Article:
Two men wake up in an old, run-down bathroom. They are shackled to pipes at either side of the room, and they both have no memory of how they got here. In the middle of the room is a corpse with a tape recorder in one hand and a gun in the other. Thus begins Saw, a twisted and captivating horror film that, if nothing else, will grab your attention and won’t let you go, even if you have to, from time to time, look away from what’s happening on-screen.
The first of these men is Dr. Gordon (Cary Elwes), a surgeon who remains calm for most of the experience. The other is a younger man, Adam (Leigh Whannell, also one of the film’s writers). He is more emotional. Over the rest of the film, the two men are going to have to figure out a way of escaping from the bathroom, as well as an attempt to determine exactly why they were put there, and who was behind it. A parallel story involves a police detective, David Tapp (Danny Glover), also attempting to track down the man behind the abduction, which we later learn is the latest in a long string of murders.
There are a lot of flashbacks in Saw, and they eventually annoyed me. When the movie is at its strongest, it focuses on the mounting tension between the two trapped men, as well as their attempts to escape from the situation in which they find themselves. When it’s setting up back story and showing us glimpses of previous events that took place, the constant exposition grows tiresome. I almost wished it would have gotten this out of the way at the beginning so we could get on with the real movie.
Saw is a movie that keeps you on your toes. It has a bunch of twists scattered throughout, a couple of really gory bits, and also a message, which is a little surprising. Yes, once we learn exactly why all of these people—both the two leads as well as all of the ones that came before—were put into these elaborate situations, you might just reevaluate the way you live your life. At least, that’s what Saw‘s antagonist, “The Jigsaw Killer,” who acts as the filmmakers’ voices, wants you to do.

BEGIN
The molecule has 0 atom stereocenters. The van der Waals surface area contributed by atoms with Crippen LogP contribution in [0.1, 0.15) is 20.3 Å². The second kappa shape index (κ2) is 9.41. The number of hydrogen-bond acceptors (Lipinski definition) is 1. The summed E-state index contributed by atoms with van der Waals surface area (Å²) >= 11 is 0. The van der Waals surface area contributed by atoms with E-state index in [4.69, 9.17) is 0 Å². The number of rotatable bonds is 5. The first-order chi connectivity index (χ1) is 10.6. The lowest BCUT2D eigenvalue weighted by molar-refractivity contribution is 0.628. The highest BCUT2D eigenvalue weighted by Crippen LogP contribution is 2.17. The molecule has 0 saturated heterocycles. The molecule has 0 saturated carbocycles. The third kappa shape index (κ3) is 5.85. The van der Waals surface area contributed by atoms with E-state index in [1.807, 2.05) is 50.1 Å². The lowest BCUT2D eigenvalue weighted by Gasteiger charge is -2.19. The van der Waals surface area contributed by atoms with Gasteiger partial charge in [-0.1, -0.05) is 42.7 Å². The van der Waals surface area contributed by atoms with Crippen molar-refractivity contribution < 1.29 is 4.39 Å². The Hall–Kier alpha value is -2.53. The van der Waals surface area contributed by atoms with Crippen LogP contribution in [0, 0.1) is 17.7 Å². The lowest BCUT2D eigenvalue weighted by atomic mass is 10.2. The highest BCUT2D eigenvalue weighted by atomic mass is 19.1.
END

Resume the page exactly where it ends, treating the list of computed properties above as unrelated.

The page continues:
The method used by the Jigsaw Killer to teach his characters is to set them up in situations which will often force them into making a choice. Both Adam and Dr. Gordon find a tape in their pockets, which explains to them what they have to do. Dr. Gordon has to kill Adam before the clock strikes 6:00, or else his family—consisting of his wife, Alison (Monica Potter), and his daughter, Diana (Makenzie Vega)—will be killed. An earlier situation forced a character to kill a man and remove a key from his stomach.
Saw is a very good movie. It is captivating, gory, creatively scary, and has a clear message that it tries to impart upon its viewers.
There are a few moments of true gore. Unlike many horror films, the best of which allow for a viewer to conjure up images in his or her own mind, Saw does not skimp on the blood and guts. Even though it was filmed on a very low budget, this is a film that is as gruesome as they come, but only in a few short bursts. The suspense it generates for the rest of the time keeps it worth watching. The filmmaking style verges on becoming an art house picture—although I have to wonder how much of that was done to help hide the low budget.
What I have to appreciate most about Saw is how fresh it feels, especially in comparison to many other horror films. The victims do the killings, the puzzles in which the victims are placed are elaborate and almost more interesting than anything else in the film—assuming a writer was creative, one could create films based solely on the situations—and a lot of the film focuses on solving the puzzle rather than scaring the viewer.
I wasn’t a fan of the way that the killer functioned, however. You know that there are going to be twists in regard to who he is, simply because the camera is placed behind him to hide his face. If the camera is already near the killer, why not show him in his full glory? Because it’s in service of a twist, that’s why. Eventually, Saw tries to be too clever and feels like it contains one twist too many … before throwing another three or four at us.
There are also problems with the two main actors. While this type of movie initially seems perfect for actors, because it allows for a raw performance that allows for an actor to go through the whole spectrum of emotions, it actually requires good actors in order for the performances to be good. While Cary Elwes, a character actor given a leading role, is generally okay, his American accent is very lackluster and the dialogue he was given isn’t great. Leigh Whannell is worse, and considering he is one of the writers, one would have hoped he could have given himself some better lines to say
Saw is a very good movie. It is captivating, gory, creatively scary, and has a clear message that it tries to impart upon its viewers. It’s also a fresh concept for a horror movie, and those don’t come along too often. Is it perfect? Not even close. The overuse of flashbacks, the numerous twists which give the impression that it wants to be more clever than it is, and a couple of leading performances that don’t live up to their potential keep it from being superb.
Conclusion: Saw is a creative and creepy movie with a message. It’s pretty great.
Recommendation: If you want to see a good horror movie, Saw is one to watch.